Turtle Light Guidelines
Keeping the beach dark is critical. Sea turtles and their hatchlings traditionally use the light from the moon and stars to navigate toward the ocean. Ambient light from shoreline buildings, especially exposed bulbs and up lit facades and palm trees, disorient the turtles and they walk in the wrong direction, often to their death.
During turtle season, from March 1 through October 31, beach residents are required to comply with strict lighting guidelines. While in the past it was thought that switching to 15 watt yellow bulbs was sufficient, newer LED technology has made compliance with the new guidelines achievable.
Under State statute, any act that kills, injures or impairs a turtle’s essential behavior is considered a “taking,” and may result in a third degree felony offense and a $1,000 fine per incident. If a nest has 100 eggs, which is not uncommon, the fine could be $100,000. Fortunately, our City is interested in helping residents avoid punitive action from the State or Federal agencies by monitoring the beaches and warning property owners of violations.
In order to meet the criteria for Wildlife Lighting, a fixture or lamp must be able to satisfy all three of the following requirements:
KEEP IT LOW.
The fixture must be able to be mounted low with the lowest lumens for the needed purpose.
KEEP IT SHIELDED.
The fixture must be able to shield the lamp or glowing lens from the beach or wildlife corridor when mounted appropriately. Note that up lighting of trees is no longer acceptable.
KEEP IT LONG.
The bulb must produce only long wavelength light (560 nanometers or longer, ambers and reds).
Existing fixtures that are not certified by the FWC can be used if they meet the above criteria and are lamped with the appropriate bulb. If existing fixtures are being replaced, it is not necessary to get a permit, but highly recommended to consult the Fish and Wildlife website for appropriate fixture styles. Any completely new lighting fixture may require an electrical permit, at which time owners will be advised to use wildlife approved fixtures.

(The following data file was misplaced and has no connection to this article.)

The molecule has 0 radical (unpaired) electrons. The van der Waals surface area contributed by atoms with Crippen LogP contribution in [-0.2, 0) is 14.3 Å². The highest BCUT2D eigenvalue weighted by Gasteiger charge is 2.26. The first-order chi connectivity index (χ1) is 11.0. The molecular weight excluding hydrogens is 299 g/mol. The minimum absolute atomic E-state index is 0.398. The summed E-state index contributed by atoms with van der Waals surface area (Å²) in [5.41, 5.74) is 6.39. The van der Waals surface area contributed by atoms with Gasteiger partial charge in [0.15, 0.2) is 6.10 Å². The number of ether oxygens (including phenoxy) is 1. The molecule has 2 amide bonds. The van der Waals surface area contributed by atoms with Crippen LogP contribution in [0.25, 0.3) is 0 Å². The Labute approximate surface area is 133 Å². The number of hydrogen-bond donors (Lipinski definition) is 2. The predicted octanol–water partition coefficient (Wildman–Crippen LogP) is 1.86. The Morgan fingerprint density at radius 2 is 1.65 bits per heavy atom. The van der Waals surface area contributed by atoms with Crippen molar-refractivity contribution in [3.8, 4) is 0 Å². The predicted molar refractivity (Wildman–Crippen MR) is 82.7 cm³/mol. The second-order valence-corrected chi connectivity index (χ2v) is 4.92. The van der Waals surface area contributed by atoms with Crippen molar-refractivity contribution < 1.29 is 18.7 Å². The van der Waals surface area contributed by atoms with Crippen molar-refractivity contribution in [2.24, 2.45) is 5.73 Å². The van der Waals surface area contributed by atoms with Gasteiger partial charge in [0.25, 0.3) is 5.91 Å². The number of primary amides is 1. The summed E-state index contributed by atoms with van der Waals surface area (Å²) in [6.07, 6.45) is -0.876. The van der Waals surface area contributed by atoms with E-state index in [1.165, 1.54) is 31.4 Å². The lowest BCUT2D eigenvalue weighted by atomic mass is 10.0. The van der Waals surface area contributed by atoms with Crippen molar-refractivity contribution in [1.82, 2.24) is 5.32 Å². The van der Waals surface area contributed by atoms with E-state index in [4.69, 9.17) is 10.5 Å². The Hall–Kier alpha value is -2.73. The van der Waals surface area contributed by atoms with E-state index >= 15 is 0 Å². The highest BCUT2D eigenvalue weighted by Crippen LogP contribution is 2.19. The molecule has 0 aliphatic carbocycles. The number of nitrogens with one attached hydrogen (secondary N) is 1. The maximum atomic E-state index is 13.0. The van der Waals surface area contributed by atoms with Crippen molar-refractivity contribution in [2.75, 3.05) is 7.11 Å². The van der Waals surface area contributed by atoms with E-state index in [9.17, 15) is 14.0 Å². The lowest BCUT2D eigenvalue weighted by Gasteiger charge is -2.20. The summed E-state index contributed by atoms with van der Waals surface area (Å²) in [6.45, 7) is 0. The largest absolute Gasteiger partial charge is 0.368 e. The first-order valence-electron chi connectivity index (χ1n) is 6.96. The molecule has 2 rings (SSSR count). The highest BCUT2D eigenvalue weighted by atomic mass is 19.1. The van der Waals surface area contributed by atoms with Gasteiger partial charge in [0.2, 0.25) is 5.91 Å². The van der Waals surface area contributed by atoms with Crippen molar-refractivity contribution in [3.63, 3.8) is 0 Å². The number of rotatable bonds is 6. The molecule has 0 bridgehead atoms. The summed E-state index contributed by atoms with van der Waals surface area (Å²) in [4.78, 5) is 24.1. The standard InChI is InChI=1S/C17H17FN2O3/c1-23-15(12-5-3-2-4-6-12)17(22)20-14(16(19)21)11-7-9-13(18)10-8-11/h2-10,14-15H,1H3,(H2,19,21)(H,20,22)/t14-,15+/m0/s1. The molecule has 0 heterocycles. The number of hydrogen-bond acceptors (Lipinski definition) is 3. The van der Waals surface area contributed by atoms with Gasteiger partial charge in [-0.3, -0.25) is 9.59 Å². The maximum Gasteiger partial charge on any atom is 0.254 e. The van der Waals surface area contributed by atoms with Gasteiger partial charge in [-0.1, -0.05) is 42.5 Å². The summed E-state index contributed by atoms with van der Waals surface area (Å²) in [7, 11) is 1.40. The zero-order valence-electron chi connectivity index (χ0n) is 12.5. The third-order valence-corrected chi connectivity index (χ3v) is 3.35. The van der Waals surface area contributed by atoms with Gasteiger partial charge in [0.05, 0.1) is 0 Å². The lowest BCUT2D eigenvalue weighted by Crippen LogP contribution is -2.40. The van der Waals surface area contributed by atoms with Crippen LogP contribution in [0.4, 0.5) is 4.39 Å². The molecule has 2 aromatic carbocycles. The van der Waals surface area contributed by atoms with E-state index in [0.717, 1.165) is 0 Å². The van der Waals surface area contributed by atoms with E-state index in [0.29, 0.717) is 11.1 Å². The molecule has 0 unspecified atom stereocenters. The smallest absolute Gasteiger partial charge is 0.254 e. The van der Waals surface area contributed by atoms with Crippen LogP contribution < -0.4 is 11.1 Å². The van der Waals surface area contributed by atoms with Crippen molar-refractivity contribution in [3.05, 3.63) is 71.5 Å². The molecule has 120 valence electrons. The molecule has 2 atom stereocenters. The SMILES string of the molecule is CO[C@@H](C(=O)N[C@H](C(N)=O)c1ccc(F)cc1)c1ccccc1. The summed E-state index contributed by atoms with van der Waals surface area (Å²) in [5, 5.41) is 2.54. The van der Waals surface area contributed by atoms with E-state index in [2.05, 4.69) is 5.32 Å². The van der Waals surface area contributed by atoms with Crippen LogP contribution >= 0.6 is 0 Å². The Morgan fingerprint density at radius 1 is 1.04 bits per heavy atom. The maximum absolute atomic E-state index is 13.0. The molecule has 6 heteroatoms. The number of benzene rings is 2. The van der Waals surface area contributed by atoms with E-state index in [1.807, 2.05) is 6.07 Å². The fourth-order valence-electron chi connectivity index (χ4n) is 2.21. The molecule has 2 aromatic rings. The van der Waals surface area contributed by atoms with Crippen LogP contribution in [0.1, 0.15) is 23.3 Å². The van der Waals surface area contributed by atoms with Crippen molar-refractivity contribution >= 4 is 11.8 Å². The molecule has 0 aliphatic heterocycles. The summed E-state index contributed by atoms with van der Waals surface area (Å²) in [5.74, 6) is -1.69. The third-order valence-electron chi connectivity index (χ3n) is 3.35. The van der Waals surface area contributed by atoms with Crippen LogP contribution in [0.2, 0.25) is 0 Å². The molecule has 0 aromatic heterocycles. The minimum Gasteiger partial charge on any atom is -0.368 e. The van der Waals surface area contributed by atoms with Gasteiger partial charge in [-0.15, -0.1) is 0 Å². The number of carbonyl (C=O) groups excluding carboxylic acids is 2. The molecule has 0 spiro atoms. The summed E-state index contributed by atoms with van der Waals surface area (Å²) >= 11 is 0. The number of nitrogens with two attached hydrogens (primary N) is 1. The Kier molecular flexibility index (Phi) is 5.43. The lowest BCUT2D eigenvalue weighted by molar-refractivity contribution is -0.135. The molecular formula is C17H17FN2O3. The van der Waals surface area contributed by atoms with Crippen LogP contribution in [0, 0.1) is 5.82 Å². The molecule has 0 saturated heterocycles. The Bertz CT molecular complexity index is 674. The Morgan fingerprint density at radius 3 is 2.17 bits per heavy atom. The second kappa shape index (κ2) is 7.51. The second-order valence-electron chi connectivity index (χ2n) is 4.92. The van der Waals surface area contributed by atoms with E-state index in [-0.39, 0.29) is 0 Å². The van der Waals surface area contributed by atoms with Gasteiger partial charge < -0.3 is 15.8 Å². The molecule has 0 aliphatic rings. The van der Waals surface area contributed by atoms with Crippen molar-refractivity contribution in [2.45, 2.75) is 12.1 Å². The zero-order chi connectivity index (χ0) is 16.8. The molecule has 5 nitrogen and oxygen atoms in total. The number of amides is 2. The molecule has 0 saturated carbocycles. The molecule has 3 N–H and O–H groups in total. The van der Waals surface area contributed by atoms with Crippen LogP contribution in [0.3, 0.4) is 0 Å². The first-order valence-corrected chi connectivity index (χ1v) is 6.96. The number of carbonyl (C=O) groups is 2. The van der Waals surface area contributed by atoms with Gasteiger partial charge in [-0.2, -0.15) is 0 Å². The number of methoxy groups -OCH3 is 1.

It is also important for residents to draw their curtains closed at night in order to shield the interior lights, as bright chandeliers visible through windows and glass doors will attract turtle hatchlings, and make sure any balcony lights comply with the turtle light standards. Additionally, residents must remove all chairs, canopies, boats, and other items from the beach at night, as these items may block movement of turtles and hatchlings.
*Low pressure Sodium (LPS) 18w 35w
*Red, orange, or Amber LED (true red, orange or Amber diode, NOT filters
For additional information, contact:
City of Delray Beach
434 South Swinton Avenue, Delray Beach, FL 33444
Complete information that describes the requirements, the light fixtures, and the bulbs can be found on MYFWC.COM
By reading through these pages and the related links, you should have a good idea of what is compliant.
WHERE TO BUY BULBS AND LAMPS
2273 N Federal Highway, Boca Raton 33431